WASHINGTON — Many viewers tuning into Tuesday's debate between Democratic Sen. Tim Kaine of Virginia and Republican Gov. Mike Pence of Indiana likely are still learning about the two vice presidential contenders, who have been overshadowed by the candidates at the top of the tickets.
Here’s a look at the vice presidential nominees.
Personality: Both Kaine, 58, and Pence, 57, are affable, with low-key, sunny demeanors. They’re known as nice guys, even by those on the other side of the aisle. Kaine has referred to himself as boring, while Pence often describes himself on the campaign trail as a B-list Republican celebrity.
Family: Kaine is married to an attorney who served as Virginia’s education secretary until Kaine’s selection as Hillary Clinton’s running mate. They have three children. Pence is married to an artist and teacher. They have three children.
Governing experience: Each has served as a governor and as a member of Congress (Kaine in the Senate and Pence in the House). Kaine has also been a lieutenant governor, mayor and city councilman.
Election record: Starting with his first city council race, Kaine has won the eight races he’s run. Pence lost his first two bids for a House seat before winning six terms and being elected governor.
Job before politics: Kaine practiced law, focusing on civil rights cases. Pence, who also has a law degree, was a radio talk-show host and head of a conservative think tank.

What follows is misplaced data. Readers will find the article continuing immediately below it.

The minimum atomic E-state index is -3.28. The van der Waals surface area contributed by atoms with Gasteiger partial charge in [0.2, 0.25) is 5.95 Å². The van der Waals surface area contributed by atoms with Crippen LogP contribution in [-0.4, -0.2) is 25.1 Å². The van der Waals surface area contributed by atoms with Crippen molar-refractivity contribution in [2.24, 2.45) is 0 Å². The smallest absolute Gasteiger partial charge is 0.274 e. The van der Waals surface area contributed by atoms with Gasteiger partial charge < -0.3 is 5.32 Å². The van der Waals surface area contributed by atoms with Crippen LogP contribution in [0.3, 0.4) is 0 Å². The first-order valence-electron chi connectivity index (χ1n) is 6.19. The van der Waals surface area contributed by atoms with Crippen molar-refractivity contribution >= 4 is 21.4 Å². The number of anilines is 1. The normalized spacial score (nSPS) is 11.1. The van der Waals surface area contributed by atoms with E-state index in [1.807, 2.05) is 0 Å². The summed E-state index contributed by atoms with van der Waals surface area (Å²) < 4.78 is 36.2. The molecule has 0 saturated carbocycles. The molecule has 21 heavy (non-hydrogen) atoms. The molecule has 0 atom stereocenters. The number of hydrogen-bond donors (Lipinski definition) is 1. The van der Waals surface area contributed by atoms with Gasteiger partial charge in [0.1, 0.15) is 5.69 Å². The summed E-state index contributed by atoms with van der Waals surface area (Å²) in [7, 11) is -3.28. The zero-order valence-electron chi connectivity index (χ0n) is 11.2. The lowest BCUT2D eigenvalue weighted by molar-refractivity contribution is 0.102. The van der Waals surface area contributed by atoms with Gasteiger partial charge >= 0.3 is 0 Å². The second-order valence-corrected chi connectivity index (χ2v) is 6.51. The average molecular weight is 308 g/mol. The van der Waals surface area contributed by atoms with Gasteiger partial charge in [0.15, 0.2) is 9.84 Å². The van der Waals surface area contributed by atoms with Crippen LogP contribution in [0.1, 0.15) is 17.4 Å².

Childhood job: As a teenager, Kaine would pitch in with his brothers to get orders out for their father at the iron working shop he ran in Kansas City. Pence and his brothers filled tanks and washed windows at their dad’s gas station business in southern Indiana.
Military experience: Neither has served in the military, but both have sons who are junior Marine officers.
Political inspiration: Kaine has said he was drawn to matters of public interest during the political and social upheaval of the 1960s. Pence, who once served as Democratic youth coordinator for his county, embraced the GOP as an adult largely because he heard in Ronald Reagan “the manifestation of the kind of traditional American ideals that I was raised to believe in."
Religious background: Religion has played a major role in both nominees’ lives and both speak openly about their faith. Kaine, who calls himself a traditional Catholic, took a year off from college to work with Jesuit missionaries in Honduras. Pence was raised in a devout Irish Catholic family and considered becoming a priest. Instead, he went to college, where he became a born-again Christian. He has said there’s no more important cause for him and his wife “than the cause of life.”
Political ideologies: Kaine, who represents the battleground state of Virginia, generally votes with fellow Democrats but has a reputation as a moderate. Pence is a strong fiscal and social conservative who led an influential group of House conservatives while serving in Congress and represents the GOP-leaning state of Indiana as governor.
Ties to big donors: Both have fundraising chops. Kaine headed the Democratic National Committee before entering the Senate. His previous big donors include financier George Soros. Pence’s fundraising ability is one of the assets he brought to the GOP ticket. His previous big donors include industrialist David Koch.